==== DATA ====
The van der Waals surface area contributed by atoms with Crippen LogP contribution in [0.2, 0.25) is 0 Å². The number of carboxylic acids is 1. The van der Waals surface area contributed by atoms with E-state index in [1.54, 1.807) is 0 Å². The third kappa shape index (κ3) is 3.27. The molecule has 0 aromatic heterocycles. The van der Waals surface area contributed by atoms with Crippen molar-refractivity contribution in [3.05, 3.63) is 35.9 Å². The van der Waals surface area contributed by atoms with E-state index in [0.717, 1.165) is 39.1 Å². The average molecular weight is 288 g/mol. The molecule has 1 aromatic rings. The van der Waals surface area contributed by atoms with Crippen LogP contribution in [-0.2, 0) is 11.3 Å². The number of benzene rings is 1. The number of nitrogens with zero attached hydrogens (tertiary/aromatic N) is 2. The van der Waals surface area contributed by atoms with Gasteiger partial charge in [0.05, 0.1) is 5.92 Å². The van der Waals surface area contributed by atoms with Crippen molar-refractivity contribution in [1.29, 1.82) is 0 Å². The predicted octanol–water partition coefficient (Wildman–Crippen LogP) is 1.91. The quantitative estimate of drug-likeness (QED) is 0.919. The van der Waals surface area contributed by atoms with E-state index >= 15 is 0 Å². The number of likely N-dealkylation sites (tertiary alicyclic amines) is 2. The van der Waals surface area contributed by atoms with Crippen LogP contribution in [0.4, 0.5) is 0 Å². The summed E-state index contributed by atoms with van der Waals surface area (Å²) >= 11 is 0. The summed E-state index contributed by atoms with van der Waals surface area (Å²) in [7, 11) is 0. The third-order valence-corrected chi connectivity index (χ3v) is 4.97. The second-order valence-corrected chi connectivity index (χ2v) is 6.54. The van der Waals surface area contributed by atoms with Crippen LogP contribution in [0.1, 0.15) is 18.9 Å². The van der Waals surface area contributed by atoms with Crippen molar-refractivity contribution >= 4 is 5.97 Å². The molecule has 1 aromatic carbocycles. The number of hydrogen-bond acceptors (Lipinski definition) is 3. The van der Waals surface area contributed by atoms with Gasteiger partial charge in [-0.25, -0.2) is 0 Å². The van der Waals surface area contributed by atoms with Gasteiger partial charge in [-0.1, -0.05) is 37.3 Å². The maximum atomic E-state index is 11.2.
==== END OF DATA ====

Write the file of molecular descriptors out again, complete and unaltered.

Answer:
The van der Waals surface area contributed by atoms with Crippen LogP contribution in [0.2, 0.25) is 0 Å². The number of carboxylic acids is 1. The van der Waals surface area contributed by atoms with E-state index in [1.54, 1.807) is 0 Å². The third kappa shape index (κ3) is 3.27. The molecule has 0 aromatic heterocycles. The van der Waals surface area contributed by atoms with Crippen molar-refractivity contribution in [3.05, 3.63) is 35.9 Å². The van der Waals surface area contributed by atoms with E-state index in [0.717, 1.165) is 39.1 Å². The average molecular weight is 288 g/mol. The molecule has 1 aromatic rings. The van der Waals surface area contributed by atoms with Crippen LogP contribution in [-0.2, 0) is 11.3 Å². The number of benzene rings is 1. The number of nitrogens with zero attached hydrogens (tertiary/aromatic N) is 2. The van der Waals surface area contributed by atoms with Gasteiger partial charge in [0.05, 0.1) is 5.92 Å². The van der Waals surface area contributed by atoms with Crippen molar-refractivity contribution in [1.29, 1.82) is 0 Å². The predicted octanol–water partition coefficient (Wildman–Crippen LogP) is 1.91. The quantitative estimate of drug-likeness (QED) is 0.919. The van der Waals surface area contributed by atoms with E-state index >= 15 is 0 Å². The number of likely N-dealkylation sites (tertiary alicyclic amines) is 2. The van der Waals surface area contributed by atoms with Crippen LogP contribution in [0.4, 0.5) is 0 Å². The summed E-state index contributed by atoms with van der Waals surface area (Å²) >= 11 is 0. The summed E-state index contributed by atoms with van der Waals surface area (Å²) in [7, 11) is 0. The third-order valence-corrected chi connectivity index (χ3v) is 4.97. The second-order valence-corrected chi connectivity index (χ2v) is 6.54. The van der Waals surface area contributed by atoms with Crippen LogP contribution in [0.1, 0.15) is 18.9 Å². The van der Waals surface area contributed by atoms with Crippen molar-refractivity contribution >= 4 is 5.97 Å². The molecule has 1 aromatic carbocycles. The number of hydrogen-bond acceptors (Lipinski definition) is 3. The van der Waals surface area contributed by atoms with Gasteiger partial charge in [-0.25, -0.2) is 0 Å². The van der Waals surface area contributed by atoms with Gasteiger partial charge in [-0.1, -0.05) is 37.3 Å². The maximum atomic E-state index is 11.2.